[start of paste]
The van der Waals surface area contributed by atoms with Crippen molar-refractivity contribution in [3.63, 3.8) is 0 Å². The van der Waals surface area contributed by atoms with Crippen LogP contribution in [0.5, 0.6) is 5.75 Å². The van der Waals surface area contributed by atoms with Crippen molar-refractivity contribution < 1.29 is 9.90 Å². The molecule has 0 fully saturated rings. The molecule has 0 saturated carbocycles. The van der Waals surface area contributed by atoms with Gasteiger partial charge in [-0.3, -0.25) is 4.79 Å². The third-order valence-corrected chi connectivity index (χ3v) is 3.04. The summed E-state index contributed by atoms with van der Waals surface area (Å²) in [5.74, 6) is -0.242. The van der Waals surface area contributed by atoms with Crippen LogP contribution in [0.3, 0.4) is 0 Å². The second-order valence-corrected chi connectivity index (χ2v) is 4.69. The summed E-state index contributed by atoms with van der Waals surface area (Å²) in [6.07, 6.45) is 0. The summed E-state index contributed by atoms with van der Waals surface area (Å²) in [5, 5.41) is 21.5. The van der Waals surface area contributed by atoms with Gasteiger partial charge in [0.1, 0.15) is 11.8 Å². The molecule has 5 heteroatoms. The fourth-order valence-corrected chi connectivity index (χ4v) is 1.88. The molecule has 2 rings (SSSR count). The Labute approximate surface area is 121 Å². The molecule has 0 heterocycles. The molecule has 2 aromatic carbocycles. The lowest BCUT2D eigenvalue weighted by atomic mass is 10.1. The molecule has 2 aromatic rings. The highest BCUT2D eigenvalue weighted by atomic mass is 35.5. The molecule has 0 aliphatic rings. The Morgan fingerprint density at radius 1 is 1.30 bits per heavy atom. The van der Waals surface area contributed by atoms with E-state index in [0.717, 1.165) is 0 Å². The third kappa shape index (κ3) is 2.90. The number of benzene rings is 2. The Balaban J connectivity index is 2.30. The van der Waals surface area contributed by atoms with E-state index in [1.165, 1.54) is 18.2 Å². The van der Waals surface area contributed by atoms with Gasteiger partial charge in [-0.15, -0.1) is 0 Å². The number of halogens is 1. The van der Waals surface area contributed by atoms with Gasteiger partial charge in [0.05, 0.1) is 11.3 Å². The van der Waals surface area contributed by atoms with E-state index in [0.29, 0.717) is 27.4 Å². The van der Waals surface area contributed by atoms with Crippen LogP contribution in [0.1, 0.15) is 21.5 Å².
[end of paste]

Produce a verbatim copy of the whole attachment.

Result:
The van der Waals surface area contributed by atoms with Crippen molar-refractivity contribution in [3.63, 3.8) is 0 Å². The van der Waals surface area contributed by atoms with Crippen LogP contribution in [0.5, 0.6) is 5.75 Å². The van der Waals surface area contributed by atoms with Crippen molar-refractivity contribution < 1.29 is 9.90 Å². The molecule has 0 fully saturated rings. The molecule has 0 saturated carbocycles. The van der Waals surface area contributed by atoms with Gasteiger partial charge in [-0.3, -0.25) is 4.79 Å². The third-order valence-corrected chi connectivity index (χ3v) is 3.04. The summed E-state index contributed by atoms with van der Waals surface area (Å²) in [5.74, 6) is -0.242. The van der Waals surface area contributed by atoms with Crippen LogP contribution in [0.3, 0.4) is 0 Å². The second-order valence-corrected chi connectivity index (χ2v) is 4.69. The summed E-state index contributed by atoms with van der Waals surface area (Å²) in [6.07, 6.45) is 0. The summed E-state index contributed by atoms with van der Waals surface area (Å²) in [5, 5.41) is 21.5. The van der Waals surface area contributed by atoms with Gasteiger partial charge in [0.1, 0.15) is 11.8 Å². The molecule has 5 heteroatoms. The fourth-order valence-corrected chi connectivity index (χ4v) is 1.88. The molecule has 2 rings (SSSR count). The Labute approximate surface area is 121 Å². The molecule has 0 heterocycles. The molecule has 2 aromatic carbocycles. The lowest BCUT2D eigenvalue weighted by atomic mass is 10.1. The molecule has 2 aromatic rings. The highest BCUT2D eigenvalue weighted by atomic mass is 35.5. The molecule has 0 aliphatic rings. The Morgan fingerprint density at radius 1 is 1.30 bits per heavy atom. The van der Waals surface area contributed by atoms with E-state index in [0.717, 1.165) is 0 Å². The third kappa shape index (κ3) is 2.90. The number of benzene rings is 2. The Balaban J connectivity index is 2.30. The van der Waals surface area contributed by atoms with E-state index in [1.165, 1.54) is 18.2 Å². The van der Waals surface area contributed by atoms with Gasteiger partial charge in [-0.15, -0.1) is 0 Å². The number of halogens is 1. The van der Waals surface area contributed by atoms with Gasteiger partial charge in [0.05, 0.1) is 11.3 Å². The van der Waals surface area contributed by atoms with E-state index in [0.29, 0.717) is 27.4 Å². The van der Waals surface area contributed by atoms with Crippen LogP contribution in [0.1, 0.15) is 21.5 Å².